I wake up.
My room is a little bit messy.
I have learned that there is no need to berate myself for not folding my socks before they go into the drawer. Skipping laundry day does not make me a bad person.
I stumble into the bathroom wearing boxers and a star wars t-shirt.
I am not obligated to wear sexy lingerie and nightgowns to bed. I am not obligated to wear underwear designed for women. I am only obligated to wear what makes me feel comfortable.
I brush my teeth and wash my face and I DON’T weigh myself.
There is no scale in my bathroom. I have learned that my health is measured by how I feel, and my worth isn’t measured at all.
I rub styling paste into my short, boyish hair and stand it straight up.
My hair is not my crown of glory. My hair is not a symbol of my relationship with a deity. My hair does not hide the roundness of my face or accentuate my femininity. My hair is just hair. And it makes me feel free and powerful and I think its sexy as hell. And that’s all that matters.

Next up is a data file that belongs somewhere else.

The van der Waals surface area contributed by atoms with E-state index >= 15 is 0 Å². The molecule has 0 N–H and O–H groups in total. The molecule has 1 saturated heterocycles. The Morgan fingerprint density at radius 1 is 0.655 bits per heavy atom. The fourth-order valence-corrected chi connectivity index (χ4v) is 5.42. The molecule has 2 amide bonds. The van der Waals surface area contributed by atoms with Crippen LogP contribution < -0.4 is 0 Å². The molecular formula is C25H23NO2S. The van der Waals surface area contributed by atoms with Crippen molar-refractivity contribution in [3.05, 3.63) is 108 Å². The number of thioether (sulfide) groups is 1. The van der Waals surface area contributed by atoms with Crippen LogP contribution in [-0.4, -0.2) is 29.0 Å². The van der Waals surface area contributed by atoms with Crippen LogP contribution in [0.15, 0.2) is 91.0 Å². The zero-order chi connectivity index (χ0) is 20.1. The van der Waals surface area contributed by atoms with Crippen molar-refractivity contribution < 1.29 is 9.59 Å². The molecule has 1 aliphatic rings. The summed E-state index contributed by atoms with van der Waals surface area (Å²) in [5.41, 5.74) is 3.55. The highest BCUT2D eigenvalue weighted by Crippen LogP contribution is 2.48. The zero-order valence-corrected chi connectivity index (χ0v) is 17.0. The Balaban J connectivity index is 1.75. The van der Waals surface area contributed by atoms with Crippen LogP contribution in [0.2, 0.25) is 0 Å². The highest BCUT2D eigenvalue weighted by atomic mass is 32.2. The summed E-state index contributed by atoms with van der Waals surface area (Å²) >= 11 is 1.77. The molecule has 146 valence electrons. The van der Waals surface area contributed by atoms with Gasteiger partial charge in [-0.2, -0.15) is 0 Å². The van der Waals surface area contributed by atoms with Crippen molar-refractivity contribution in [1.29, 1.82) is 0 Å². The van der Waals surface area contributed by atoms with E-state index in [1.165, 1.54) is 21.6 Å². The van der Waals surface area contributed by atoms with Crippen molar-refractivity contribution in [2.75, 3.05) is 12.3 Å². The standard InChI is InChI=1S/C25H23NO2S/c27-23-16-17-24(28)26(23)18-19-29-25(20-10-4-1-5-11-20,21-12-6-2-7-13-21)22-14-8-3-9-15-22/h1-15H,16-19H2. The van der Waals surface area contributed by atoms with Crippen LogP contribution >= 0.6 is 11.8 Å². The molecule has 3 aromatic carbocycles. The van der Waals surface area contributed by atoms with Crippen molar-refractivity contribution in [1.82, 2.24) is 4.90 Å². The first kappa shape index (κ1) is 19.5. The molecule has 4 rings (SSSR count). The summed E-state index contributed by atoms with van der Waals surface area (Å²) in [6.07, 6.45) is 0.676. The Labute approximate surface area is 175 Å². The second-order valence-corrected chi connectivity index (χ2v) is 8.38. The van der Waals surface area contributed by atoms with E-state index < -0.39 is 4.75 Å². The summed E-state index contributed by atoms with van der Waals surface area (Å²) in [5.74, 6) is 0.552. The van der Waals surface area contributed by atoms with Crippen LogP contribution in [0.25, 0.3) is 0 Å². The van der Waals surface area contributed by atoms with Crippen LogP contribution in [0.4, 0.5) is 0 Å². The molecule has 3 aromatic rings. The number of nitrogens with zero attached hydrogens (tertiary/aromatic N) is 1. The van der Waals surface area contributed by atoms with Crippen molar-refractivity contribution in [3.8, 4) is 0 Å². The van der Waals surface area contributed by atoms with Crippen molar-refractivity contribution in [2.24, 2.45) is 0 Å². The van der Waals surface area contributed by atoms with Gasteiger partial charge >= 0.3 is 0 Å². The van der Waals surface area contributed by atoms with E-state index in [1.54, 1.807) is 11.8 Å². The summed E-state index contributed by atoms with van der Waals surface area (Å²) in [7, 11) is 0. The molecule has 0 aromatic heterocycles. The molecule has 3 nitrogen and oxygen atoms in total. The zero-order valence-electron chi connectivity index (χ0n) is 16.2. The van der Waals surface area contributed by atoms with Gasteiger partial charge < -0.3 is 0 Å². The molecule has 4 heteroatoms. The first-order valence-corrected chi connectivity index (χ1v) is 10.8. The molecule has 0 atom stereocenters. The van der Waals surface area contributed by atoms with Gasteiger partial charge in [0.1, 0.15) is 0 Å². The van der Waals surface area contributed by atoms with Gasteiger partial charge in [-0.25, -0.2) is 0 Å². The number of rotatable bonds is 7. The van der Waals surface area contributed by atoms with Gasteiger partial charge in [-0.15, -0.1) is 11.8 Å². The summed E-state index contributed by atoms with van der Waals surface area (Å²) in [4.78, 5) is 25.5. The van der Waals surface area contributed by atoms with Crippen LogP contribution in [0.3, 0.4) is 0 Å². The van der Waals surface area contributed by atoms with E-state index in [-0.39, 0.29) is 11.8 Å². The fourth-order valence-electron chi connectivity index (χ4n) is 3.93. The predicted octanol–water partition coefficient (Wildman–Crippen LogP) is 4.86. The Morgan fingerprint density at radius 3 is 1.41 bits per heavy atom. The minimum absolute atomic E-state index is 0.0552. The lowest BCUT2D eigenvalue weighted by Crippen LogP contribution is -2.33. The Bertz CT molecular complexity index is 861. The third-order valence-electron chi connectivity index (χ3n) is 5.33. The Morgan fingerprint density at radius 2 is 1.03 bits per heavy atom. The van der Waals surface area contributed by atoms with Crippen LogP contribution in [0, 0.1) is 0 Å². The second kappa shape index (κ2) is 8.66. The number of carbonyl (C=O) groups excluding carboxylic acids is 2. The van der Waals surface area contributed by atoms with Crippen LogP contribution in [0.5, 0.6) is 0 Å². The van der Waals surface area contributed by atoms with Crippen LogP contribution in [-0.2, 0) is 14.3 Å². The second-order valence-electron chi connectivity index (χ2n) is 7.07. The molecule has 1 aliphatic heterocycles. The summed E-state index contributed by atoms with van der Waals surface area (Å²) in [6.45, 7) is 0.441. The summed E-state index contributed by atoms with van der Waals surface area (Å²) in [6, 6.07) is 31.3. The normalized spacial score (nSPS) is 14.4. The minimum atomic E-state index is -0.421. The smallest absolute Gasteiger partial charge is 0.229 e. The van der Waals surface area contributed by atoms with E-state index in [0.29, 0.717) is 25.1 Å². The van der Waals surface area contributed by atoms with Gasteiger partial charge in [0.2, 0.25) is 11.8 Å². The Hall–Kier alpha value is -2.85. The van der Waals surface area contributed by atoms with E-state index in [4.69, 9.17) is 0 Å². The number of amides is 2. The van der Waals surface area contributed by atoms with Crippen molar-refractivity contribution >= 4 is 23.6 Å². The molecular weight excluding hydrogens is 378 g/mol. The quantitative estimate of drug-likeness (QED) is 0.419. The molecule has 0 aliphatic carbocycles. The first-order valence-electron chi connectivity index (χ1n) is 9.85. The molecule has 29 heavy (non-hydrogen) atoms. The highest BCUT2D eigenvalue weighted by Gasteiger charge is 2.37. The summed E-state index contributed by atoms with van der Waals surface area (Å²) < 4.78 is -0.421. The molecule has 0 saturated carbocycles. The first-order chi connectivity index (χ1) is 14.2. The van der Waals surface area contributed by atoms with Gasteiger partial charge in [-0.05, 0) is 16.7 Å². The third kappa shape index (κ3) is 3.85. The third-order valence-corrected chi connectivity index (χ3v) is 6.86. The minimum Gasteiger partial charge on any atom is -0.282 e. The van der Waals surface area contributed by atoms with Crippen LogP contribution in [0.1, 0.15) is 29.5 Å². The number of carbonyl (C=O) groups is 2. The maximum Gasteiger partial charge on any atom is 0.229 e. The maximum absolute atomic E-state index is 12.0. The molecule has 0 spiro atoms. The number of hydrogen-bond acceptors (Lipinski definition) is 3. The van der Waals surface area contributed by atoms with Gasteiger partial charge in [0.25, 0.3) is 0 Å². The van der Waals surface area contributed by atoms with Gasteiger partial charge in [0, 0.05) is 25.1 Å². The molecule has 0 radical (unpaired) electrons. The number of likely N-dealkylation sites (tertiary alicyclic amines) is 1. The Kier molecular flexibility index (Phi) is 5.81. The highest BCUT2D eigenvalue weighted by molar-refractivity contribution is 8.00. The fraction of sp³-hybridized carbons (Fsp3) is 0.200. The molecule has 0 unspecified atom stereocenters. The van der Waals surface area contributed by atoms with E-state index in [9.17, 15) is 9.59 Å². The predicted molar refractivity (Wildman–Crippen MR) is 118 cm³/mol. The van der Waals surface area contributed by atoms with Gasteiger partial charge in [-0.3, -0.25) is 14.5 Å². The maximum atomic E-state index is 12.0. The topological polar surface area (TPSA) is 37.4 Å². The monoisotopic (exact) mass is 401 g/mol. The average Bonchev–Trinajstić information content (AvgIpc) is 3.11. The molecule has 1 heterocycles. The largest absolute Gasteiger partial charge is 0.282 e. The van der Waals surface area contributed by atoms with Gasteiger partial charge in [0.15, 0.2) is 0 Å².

I slap on a swatch of winged eyeliner.
I don’t care what it “says” about me. I just like how it makes my eyes look greener. It’s not for you. It’s for me.
I get dressed.
Dress pants from the men’s section of Banana republic. A flattening sports bra. A button up, tucked in. A grey cardigan. Wide, flat stud earrings. My clothes make me feel confident, and they reflect me very accurately. I am masculine and feminine rolled into one. I am me. I am different. And that’s okay.
I eat breakfast.
Fruit and toast with almond spread. I am a vegan. Respecting nature is important to me. This is a personal moral decision, and it doesn’t mean that I am foolish, or arrogant like I was taught. Living vegan makes me feel honest and compassionate, and that’s a good enough reason.
I kiss my Hunnie goodbye on my way out the door.
I’m off to work an 8 hour day. I bring home the bacon, and that doesn’t make me less of a woman any more than it makes him less of a man.
On the way to work, I call to make an appointment with my Doctor.
I’m getting a hormonal birth control implant in my arm, because I don’t want to get pregnant. Not now, maybe never, and that’s okay. My value is not defined by my willingness or ability to give birth. My family is not defined by how many children we have.
Feminist, queer person, agnostic, vegan, student, nerd, employee, blogger, singer, activist; these labels fit me, but they don’t define me. I am Sarah, and I am more than the sum of my parts. I am free, and I am finally learning what it means to be happy.